Cumulant expansions for atmospheric flows
Atmospheric flows are governed by the equations of fluid dynamics. These equations are nonlinear, and consequently the hierarchy of cumulant equations is not closed. But because atmospheric flows are inhomogeneous and anisotropic, the nonlinearity may manifest itself only weakly through interactions of nontrivial mean fields with disturbances such as thermals or eddies. In such situations, truncations of the hierarchy of cumulant equations hold promise as a closure strategy. Here we show how truncations at second order can be used to model and elucidate the dynamics of turbulent atmospheric flows. Two examples are considered. First, we study the growth of a dry convective boundary layer, which is heated from below, leading to turbulent upward energy transport and growth of the boundary layer. We demonstrate that a quasilinear truncation of the equations of motion, in which interactions of disturbances among each other are neglected but interactions with mean fields are taken into account, can capture the growth of the convective boundary layer. However, it does not capture important turbulent transport terms in the turbulence kinetic energy budget. Second, we study the evolution of two-dimensional large-scale waves, which are representative of waves seen in Earth's upper atmosphere. We demonstrate that a cumulant expansion truncated at second order (CE2) can capture the evolution of such waves and their nonlinear interaction with the mean flow in some circumstances, for example, when the wave amplitude is small enough or the planetary rotation rate is large enough. However, CE2 fails to capture the flow evolution when strongly nonlinear eddy–eddy interactions that generate small-scale filaments in surf zones around critical layers become important. Higher-order closures can capture these missing interactions. The results point to new ways in which the dynamics of turbulent boundary layers may be represented in climate models, and they illustrate different classes of nonlinear processes that can control wave dissipation and angular momentum fluxes in the upper troposphere.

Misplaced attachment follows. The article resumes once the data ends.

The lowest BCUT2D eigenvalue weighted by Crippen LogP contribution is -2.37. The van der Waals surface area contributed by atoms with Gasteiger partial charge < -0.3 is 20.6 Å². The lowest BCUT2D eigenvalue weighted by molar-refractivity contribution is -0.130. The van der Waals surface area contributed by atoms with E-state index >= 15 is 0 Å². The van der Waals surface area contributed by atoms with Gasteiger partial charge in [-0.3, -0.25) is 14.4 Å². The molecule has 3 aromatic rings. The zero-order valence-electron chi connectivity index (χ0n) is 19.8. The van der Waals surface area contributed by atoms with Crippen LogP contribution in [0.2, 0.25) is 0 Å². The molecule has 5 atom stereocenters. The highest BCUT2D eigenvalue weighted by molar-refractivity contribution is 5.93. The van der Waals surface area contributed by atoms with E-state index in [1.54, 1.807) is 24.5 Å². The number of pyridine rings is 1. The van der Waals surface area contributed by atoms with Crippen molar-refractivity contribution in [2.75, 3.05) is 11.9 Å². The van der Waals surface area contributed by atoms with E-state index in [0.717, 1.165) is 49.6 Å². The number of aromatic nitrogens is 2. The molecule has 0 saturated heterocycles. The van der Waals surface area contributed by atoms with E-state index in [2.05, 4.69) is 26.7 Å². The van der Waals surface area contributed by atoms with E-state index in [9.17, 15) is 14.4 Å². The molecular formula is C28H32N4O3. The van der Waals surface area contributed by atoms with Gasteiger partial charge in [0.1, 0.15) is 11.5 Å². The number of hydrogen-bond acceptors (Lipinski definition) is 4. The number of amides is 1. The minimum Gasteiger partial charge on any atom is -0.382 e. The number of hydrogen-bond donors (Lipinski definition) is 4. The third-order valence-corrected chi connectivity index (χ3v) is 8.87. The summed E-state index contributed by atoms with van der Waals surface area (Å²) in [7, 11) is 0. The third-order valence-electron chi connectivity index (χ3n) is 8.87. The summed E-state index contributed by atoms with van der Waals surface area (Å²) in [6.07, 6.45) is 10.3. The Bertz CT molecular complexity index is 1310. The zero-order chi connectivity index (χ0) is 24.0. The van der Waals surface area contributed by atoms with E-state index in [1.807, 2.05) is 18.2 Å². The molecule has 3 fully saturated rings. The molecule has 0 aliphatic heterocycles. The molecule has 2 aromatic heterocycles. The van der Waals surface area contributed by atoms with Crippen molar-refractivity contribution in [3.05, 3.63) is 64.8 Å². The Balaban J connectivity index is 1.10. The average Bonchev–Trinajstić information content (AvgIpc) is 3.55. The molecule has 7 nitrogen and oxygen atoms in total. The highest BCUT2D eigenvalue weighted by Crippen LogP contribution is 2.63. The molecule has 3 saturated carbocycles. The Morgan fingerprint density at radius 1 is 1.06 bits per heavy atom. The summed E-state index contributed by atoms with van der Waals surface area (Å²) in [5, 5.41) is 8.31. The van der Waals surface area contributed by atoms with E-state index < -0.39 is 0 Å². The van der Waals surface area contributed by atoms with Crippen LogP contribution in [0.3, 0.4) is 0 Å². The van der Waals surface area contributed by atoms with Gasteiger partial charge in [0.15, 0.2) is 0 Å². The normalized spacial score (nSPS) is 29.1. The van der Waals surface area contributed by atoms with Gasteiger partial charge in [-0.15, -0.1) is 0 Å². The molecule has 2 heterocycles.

© 2016 IOP Publishing Ltd and Deutsche Physikalische Gesellschaft. For paper published after November 2012, authors, their institutions and third parties all have the same rights to reuse articles published in New Journal of Physics in accordance with the Creative Commons Attribution 3.0 Unported (CC-BY) license. Published 19 February 2016. Collection: Focus on Stochastic Flows and Climate Statistics. We thank Kyle Pressel for helping in the development of the QL LES and Joe Skitka for sharing results about the oceanic boundary layer. We are grateful for helpful discussions with Freddy Bouchet, Greg Chini, Baylor Fox-Kemper, Cesare Nardini, and Steve Tobias. The comments of two anonymous reviewers improved the manuscript significantly. This work was supported by the US National Science Foundation under grants CCF-1048575 (FAC and TS) and CCF-1048701 (FAC and JBM).
Published - njp_18_2_025019.pdf
Submitted - 1505.07643v3.pdf